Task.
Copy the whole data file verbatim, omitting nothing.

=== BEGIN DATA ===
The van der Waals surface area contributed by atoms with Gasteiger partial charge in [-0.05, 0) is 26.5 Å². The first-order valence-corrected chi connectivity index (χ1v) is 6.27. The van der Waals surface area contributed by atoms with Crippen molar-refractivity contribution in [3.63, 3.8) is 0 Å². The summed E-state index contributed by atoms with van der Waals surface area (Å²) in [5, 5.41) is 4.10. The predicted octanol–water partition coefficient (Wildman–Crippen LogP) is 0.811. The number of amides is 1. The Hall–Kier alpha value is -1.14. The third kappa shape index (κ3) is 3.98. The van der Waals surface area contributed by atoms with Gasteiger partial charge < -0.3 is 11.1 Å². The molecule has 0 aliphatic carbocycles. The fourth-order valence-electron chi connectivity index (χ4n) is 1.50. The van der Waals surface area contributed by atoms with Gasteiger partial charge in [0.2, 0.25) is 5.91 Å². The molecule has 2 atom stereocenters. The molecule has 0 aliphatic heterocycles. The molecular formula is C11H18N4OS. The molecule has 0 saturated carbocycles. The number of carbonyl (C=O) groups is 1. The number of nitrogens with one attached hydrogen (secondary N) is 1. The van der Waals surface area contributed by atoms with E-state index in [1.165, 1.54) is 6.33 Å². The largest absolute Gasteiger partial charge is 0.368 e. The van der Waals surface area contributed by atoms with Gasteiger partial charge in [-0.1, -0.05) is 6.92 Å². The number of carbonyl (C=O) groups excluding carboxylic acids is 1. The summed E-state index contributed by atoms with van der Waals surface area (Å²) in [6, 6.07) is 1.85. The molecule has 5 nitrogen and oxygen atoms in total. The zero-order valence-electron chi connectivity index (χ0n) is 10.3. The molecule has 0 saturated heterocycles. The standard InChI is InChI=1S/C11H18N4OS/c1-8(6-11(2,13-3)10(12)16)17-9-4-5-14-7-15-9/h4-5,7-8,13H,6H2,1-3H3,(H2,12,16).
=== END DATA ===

The van der Waals surface area contributed by atoms with Gasteiger partial charge in [-0.05, 0) is 26.5 Å². The first-order valence-corrected chi connectivity index (χ1v) is 6.27. The van der Waals surface area contributed by atoms with Crippen molar-refractivity contribution in [3.63, 3.8) is 0 Å². The summed E-state index contributed by atoms with van der Waals surface area (Å²) in [5, 5.41) is 4.10. The predicted octanol–water partition coefficient (Wildman–Crippen LogP) is 0.811. The number of amides is 1. The Hall–Kier alpha value is -1.14. The third kappa shape index (κ3) is 3.98. The van der Waals surface area contributed by atoms with Gasteiger partial charge < -0.3 is 11.1 Å². The molecule has 0 aliphatic carbocycles. The fourth-order valence-electron chi connectivity index (χ4n) is 1.50. The van der Waals surface area contributed by atoms with Gasteiger partial charge in [0.2, 0.25) is 5.91 Å². The molecule has 2 atom stereocenters. The molecule has 0 aliphatic heterocycles. The molecular formula is C11H18N4OS. The molecule has 0 saturated carbocycles. The number of carbonyl (C=O) groups is 1. The number of nitrogens with one attached hydrogen (secondary N) is 1. The van der Waals surface area contributed by atoms with E-state index in [1.165, 1.54) is 6.33 Å². The largest absolute Gasteiger partial charge is 0.368 e. The van der Waals surface area contributed by atoms with Gasteiger partial charge in [-0.1, -0.05) is 6.92 Å². The number of carbonyl (C=O) groups excluding carboxylic acids is 1. The summed E-state index contributed by atoms with van der Waals surface area (Å²) in [6, 6.07) is 1.85. The molecule has 5 nitrogen and oxygen atoms in total. The zero-order valence-electron chi connectivity index (χ0n) is 10.3. The molecule has 0 saturated heterocycles. The standard InChI is InChI=1S/C11H18N4OS/c1-8(6-11(2,13-3)10(12)16)17-9-4-5-14-7-15-9/h4-5,7-8,13H,6H2,1-3H3,(H2,12,16).